Films portray hardships
Mélanie Thierry delivers a strong performance as Marguerite Duras in Memoir of War. (photo from VIFF)
The Vancouver International Film Festival starts next week. Among the myriad offerings are many films that might be of particular interest to the Jewish community. Here, we review four: In My Room, Memoir of War, The Reports on Sarah and Saleem and Working Woman.
Not to be confused with In My Room (Germany), about a man who wakes up one day to find that everyone else in the world has apparently disappeared, which is also playing at VIFF, In My Room (Israel) introduces viewers to six teens who are, in my view – and likely that of anyone over 40 – way too eager to share on social media. In an effort to become marginally famous, perhaps, or, at best, to find or give support to others, they expose their insecurities, their challenges and changes, and more. Both compelling and hard to watch at times, one thing the documentary makes very clear – growing up these days isn’t easy.
In My Room is part of VIFF’s Impact stream, nine films that the festival considers “uncompromising” and “insightful discussions that spark action and change the way we see the world.” Among the awards being offered in this category is the VIFF Impact Award, a $5,000 prize presented by Leonard Schein to one of the stream’s documentaries. In My Room certainly shines an uncompromising light on the personal information that is being shared on the internet by kids, the publicizing of which may come back to haunt them.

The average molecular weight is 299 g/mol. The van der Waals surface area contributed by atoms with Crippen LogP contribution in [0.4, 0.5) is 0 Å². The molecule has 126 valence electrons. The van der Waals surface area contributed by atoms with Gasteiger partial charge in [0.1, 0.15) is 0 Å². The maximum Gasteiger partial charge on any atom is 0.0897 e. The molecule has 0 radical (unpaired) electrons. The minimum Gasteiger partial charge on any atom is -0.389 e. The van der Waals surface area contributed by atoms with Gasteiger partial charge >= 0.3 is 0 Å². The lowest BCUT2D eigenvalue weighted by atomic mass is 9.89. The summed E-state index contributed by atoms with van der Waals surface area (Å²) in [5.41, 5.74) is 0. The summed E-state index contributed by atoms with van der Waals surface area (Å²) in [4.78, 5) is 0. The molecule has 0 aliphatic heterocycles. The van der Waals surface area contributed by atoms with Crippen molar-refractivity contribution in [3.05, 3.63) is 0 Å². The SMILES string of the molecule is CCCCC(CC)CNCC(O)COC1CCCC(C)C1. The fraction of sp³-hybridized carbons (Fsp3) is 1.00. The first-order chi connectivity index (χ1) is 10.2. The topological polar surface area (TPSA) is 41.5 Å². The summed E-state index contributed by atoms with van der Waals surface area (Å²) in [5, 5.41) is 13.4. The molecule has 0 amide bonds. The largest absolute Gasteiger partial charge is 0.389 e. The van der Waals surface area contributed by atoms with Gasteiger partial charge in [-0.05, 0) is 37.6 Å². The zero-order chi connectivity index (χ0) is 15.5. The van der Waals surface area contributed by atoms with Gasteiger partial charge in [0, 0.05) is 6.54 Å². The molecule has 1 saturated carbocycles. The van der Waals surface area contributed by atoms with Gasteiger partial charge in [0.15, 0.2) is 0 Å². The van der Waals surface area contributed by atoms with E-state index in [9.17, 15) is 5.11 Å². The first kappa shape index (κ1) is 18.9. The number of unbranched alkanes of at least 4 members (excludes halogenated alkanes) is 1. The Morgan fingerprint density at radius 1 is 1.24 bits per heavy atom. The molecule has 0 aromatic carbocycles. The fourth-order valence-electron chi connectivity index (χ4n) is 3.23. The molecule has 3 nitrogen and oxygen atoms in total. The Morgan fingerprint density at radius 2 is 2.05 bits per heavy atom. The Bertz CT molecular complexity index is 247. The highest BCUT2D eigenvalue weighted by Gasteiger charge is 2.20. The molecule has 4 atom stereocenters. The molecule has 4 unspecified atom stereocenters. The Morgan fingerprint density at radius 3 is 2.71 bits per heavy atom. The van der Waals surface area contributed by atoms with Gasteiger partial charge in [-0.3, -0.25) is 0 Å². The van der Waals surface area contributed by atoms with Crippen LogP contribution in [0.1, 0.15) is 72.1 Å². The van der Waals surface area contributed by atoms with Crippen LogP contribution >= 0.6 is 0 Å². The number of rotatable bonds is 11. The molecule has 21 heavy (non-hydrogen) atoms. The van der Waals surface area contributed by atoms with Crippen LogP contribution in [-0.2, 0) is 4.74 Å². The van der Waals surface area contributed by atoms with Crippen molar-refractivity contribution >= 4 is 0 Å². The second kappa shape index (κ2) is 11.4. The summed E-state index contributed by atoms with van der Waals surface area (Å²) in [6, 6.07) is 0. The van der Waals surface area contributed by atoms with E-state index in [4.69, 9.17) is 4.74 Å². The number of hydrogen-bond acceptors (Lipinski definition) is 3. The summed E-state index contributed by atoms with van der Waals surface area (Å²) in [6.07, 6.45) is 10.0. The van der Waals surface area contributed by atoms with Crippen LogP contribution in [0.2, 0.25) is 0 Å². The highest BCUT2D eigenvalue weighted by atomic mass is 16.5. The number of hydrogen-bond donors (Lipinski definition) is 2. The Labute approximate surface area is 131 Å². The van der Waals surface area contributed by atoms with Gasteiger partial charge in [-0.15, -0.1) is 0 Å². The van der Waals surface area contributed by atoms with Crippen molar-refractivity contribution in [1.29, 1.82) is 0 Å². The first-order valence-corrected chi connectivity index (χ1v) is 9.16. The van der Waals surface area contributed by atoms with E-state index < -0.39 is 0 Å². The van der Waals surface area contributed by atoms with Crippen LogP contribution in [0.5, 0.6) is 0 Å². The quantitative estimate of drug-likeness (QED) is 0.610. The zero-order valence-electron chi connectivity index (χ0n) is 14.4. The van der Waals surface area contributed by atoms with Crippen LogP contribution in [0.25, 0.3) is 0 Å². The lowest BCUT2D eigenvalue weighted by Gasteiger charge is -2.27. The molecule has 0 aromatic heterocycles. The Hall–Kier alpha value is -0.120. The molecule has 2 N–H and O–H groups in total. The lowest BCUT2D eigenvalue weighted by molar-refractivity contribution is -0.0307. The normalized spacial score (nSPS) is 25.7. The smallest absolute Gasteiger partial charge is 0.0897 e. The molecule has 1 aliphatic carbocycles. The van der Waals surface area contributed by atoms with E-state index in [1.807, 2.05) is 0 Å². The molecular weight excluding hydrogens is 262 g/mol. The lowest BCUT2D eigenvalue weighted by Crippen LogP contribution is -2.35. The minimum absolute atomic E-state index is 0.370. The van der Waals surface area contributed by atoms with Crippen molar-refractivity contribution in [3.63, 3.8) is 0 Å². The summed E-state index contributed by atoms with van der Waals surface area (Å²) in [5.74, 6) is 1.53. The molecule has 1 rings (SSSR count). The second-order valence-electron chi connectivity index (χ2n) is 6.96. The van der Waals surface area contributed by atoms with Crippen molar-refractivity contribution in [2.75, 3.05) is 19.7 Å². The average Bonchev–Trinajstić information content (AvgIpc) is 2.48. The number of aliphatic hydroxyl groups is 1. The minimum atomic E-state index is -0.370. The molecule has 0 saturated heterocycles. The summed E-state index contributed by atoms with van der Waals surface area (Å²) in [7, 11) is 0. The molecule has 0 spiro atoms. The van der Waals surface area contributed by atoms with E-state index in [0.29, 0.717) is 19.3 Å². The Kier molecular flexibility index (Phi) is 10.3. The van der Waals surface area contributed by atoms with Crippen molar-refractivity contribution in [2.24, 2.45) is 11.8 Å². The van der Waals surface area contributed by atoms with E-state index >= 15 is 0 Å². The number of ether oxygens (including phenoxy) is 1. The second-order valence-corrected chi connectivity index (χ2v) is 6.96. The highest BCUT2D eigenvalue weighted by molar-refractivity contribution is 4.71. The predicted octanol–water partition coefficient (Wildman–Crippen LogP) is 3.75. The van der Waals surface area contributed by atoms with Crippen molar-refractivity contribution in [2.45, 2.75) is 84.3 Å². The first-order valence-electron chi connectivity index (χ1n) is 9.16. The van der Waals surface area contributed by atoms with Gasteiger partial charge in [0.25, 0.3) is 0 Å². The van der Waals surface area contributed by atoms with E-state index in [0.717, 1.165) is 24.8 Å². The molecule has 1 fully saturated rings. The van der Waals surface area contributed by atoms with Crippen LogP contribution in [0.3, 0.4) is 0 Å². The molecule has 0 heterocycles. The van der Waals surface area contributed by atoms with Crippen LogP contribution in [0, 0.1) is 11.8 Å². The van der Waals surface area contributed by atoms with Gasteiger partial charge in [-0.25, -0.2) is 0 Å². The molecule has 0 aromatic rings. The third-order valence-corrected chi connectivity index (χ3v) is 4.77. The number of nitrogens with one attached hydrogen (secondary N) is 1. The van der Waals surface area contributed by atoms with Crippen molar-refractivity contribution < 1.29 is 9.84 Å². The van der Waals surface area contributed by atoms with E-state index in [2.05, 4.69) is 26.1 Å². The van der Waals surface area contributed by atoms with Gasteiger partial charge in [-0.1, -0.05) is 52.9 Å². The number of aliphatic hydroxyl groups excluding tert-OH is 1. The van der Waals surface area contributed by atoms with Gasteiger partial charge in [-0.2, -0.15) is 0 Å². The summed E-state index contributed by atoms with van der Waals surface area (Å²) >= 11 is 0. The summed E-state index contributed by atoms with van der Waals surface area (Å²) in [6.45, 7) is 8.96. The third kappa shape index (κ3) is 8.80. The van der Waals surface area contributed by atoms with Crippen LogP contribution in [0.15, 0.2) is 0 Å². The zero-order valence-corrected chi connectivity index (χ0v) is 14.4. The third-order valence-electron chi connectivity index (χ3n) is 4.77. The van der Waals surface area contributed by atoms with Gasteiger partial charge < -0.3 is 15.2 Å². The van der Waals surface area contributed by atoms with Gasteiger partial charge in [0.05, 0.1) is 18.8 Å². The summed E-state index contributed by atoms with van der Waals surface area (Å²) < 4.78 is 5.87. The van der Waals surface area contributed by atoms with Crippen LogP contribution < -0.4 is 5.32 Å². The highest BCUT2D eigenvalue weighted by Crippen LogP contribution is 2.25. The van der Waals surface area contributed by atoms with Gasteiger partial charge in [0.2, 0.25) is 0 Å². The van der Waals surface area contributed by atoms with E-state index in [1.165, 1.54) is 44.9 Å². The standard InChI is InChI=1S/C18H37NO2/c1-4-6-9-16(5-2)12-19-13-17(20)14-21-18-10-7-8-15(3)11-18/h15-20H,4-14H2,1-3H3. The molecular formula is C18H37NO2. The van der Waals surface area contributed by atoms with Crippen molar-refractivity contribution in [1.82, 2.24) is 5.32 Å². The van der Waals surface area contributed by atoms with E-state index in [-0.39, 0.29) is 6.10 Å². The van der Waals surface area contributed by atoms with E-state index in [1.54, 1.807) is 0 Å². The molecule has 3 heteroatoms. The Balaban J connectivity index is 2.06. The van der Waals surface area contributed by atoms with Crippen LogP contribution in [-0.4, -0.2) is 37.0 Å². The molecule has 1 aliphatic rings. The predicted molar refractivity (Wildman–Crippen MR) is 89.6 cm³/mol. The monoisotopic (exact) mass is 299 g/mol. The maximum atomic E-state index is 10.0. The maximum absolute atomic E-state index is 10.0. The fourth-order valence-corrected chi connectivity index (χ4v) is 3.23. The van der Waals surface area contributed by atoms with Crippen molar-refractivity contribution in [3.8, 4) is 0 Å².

While a large part of me cringes at the teens’ apparent lack of boundaries or concern for their safety, they are also incredibly brave (or maybe just incredibly ignorant of the possible consequences). I hope that only a small percentage of young people are going through what they are, which ranges from heartbreak over an ended relationship, to pregnancy to not being comfortable in the gender they were born, to an eating disorder.
In My Room is in English and Hebrew (with English subtitles). It is rated PG for coarse and sexual language, and screens Sept. 29 and Oct. 1.
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Memoir of War (France/Belgium) sees its Canadian première at VIFF. A little on the slow side pacing-wise, it is a seemingly realistic portrayal of what it might have been like living in Paris during its occupation by the Nazis. It is based on Marguerite Duras’s wartime memoir La Douleur (Pain).
The film takes place in 1944. Duras’s husband, Robert, part of the resistance, has been captured by the Nazis and she is so desperate to find out what has happened to him, and to possibly free him, that she dangles the hope of a relationship as bait to get information from a man named Rabier, an open Gestapo collaborator. Rabier not only desires Duras, but, even more, entry into her literary world.
When the Allies’ impending victory becomes apparent, Rabier flees. As liberation takes hold and survivors begin to return, but not Richard, Duras becomes ill, feverish, and reality and dreams blur.
The acting is superb, in particular Mélanie Thierry as Duras, and director Emmanuel Finkiel and cinematographer Alexis Kavyrchine deftly capture her moments of fear, exhaustion and confusion symbolically in a powerful use of imagery and visual effects, which dialogue alone could not have communicated.